surge protectors

parkplazaApril 28, 2010

You folks use these on TVs? I have a new TV and wanted to connect it to a wall outlet installed near the ceiling. I have read surge protectors should be used...any recommendation on what type? There are so many choices...and the price range is all over the place. Is the joule rating a scam? I also saw a tiny one that has one outlet (not a strip) that fits into the plug (no cord).

Is this the classic case of get the basic cheap one, because the more expensive ones are not needed?

The store recommended a battery supply saying that was better, but it was rated for 500 watts. Considering a TV and other things (dvd player and the kids games) not sure if it would handle that load.

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IMHO, the best protection for a TV set is a decent homeowner's insurance policy.

    Bookmark   April 28, 2010 at 10:20PM
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I have used surge protectors bought from E-bay which are the socket type, which I presume you will need since it is for the ceiling. The one I went for is typically used in hospitals to protect life support systems. I suppose if it is good enough for that then it is good enough for a TV. The joule rating was not super high and so far no issues.

Note I also have surge arrestor / suppressor at the mains panels coming into the house as well.

Best, Mike.

    Bookmark   April 29, 2010 at 6:47AM
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The Joule rating is given to indicate the level of protection from lightning strikes. Bigger is better. But be aware that these devices (MOV or metal oxide varactor) are one-time use. They sacrifice themselves to save your equipment. Partial exposure to lightning strikes wears them down. There will be no indication of failure, unless your unit has one of those failure indicator lights.

This is why the cheap ones need to be replaced every so often.

Depending on the type of TV, a 'battery type' or UPS would be a good idea. If the TV is a projector type (has a bulb inside), you should get a UPS that will regulate the incoming voltage and also give you enough time to turn the unit off if the power dies. Projector bulbs for LCD and DLP units are not cheap.

The 500wt rating of the UPS is how much it can handle if the power goes off and you want to keep the TV, kids games and DVD player going while all the lights are out in your house.

    Bookmark   April 29, 2010 at 6:42PM
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Does 500 watts seem like adequate capacity to handle an LCD and associated equipment? I have heard LCD use very little power.

    Bookmark   May 1, 2010 at 8:38AM
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UPS are not rated in watts, but V-A (volt-amps).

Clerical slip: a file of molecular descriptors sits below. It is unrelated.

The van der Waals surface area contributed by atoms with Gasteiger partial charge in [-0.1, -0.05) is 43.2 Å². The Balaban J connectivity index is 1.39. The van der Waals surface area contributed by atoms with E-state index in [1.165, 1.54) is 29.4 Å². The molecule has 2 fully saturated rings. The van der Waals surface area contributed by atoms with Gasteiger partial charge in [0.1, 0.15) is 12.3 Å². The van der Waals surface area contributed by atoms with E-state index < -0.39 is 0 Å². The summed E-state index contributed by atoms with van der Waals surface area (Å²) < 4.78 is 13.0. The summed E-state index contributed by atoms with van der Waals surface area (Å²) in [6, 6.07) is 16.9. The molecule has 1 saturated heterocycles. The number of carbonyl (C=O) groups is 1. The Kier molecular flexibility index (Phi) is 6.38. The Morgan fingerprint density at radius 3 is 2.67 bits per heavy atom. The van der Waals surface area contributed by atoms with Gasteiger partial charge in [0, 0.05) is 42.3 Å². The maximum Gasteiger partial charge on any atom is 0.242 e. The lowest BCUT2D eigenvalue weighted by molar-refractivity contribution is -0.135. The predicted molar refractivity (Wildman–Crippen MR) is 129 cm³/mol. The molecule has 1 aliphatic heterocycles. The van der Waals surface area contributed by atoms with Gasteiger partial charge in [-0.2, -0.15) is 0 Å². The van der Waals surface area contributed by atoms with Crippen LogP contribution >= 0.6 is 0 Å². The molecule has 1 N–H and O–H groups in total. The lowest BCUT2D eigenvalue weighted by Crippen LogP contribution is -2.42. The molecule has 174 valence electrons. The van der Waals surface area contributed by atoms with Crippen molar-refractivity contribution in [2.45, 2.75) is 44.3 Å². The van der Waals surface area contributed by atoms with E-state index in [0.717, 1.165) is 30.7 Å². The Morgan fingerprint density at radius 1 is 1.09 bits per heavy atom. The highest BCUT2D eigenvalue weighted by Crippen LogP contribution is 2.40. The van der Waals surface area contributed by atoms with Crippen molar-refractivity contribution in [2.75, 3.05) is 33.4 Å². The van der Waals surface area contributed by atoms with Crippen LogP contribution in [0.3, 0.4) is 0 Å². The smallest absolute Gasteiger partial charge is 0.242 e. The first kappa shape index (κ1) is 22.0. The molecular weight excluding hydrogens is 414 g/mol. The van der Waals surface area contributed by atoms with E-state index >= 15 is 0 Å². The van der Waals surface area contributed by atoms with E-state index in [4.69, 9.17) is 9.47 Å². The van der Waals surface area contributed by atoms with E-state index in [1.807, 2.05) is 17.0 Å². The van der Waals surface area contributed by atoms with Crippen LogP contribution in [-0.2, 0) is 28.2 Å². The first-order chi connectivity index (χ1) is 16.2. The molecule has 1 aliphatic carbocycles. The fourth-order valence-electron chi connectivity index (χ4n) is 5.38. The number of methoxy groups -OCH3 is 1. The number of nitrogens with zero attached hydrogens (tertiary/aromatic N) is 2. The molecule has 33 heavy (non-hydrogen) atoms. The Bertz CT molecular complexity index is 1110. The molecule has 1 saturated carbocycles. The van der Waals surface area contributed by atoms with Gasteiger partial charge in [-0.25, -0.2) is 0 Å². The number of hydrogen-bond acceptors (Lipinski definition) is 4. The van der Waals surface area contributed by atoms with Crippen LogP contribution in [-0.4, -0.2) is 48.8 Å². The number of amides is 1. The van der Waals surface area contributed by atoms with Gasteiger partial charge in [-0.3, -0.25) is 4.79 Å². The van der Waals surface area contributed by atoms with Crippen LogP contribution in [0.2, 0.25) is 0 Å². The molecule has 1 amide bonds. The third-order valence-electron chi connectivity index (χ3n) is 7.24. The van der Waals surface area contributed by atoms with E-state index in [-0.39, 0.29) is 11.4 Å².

Watts would only work for a purely resistive load, and electronics do NOT look lie resistive loads.

Every applioance has a nameplate with power rating information on it.

Add up the amps, multiply y the voltage (120 V) and see how you stand compared to the UPS money you want to spend.

Yuo also need to watch out what type of UPS you purchase.

Some have surge protection, but many are not that adequate.
The chepaer UPs units tranfer the incoming AC power directly to the UPS outputs with limited filtering.

The more expensive UPS units are 'always on' and convert the incoming power to DC then back to AC all the time.
The y often have decent filtering on the input (to protect the UPS AC-DC conversion circuitry) and also to filter and smooth the AC the inverter generates.

    Bookmark   May 1, 2010 at 10:30AM
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Surges are not covered by homeowners insurance! I just found this out the hard way. I had a big surge that blew my new tv, even though it was plugged into a surge protector. My adjuster told me that only the dwelling is covered, but not any appliances or personal property. If you have a surge, you are on your own unless it burns down your house.

    Bookmark   May 15, 2010 at 1:09PM
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If the utility caused the surge you can request a form to turn in for reimbursement but the catch is that the problem has to be caused by improper operation of their system such as lack of maintenance or bad design. If caused by a third party then they will forward your claim on to the insurance company of the guy that ran into the power pole. Acts of god like trees falling on lines and lightening are not the utilities fault.

So many homes are full of electronics that we install whole house surge protectors by Eaton at the panel on all homes we work on and recommend that homeowners install a second at each expensive device. The first cuts it down to size and helps the second handle what's left and last longer. MOV type surge units are sacrificial and will eventually quit working. There are different grades of units.

Here is a link that might be useful: Eaton surge articles

    Bookmark   May 15, 2010 at 1:33PM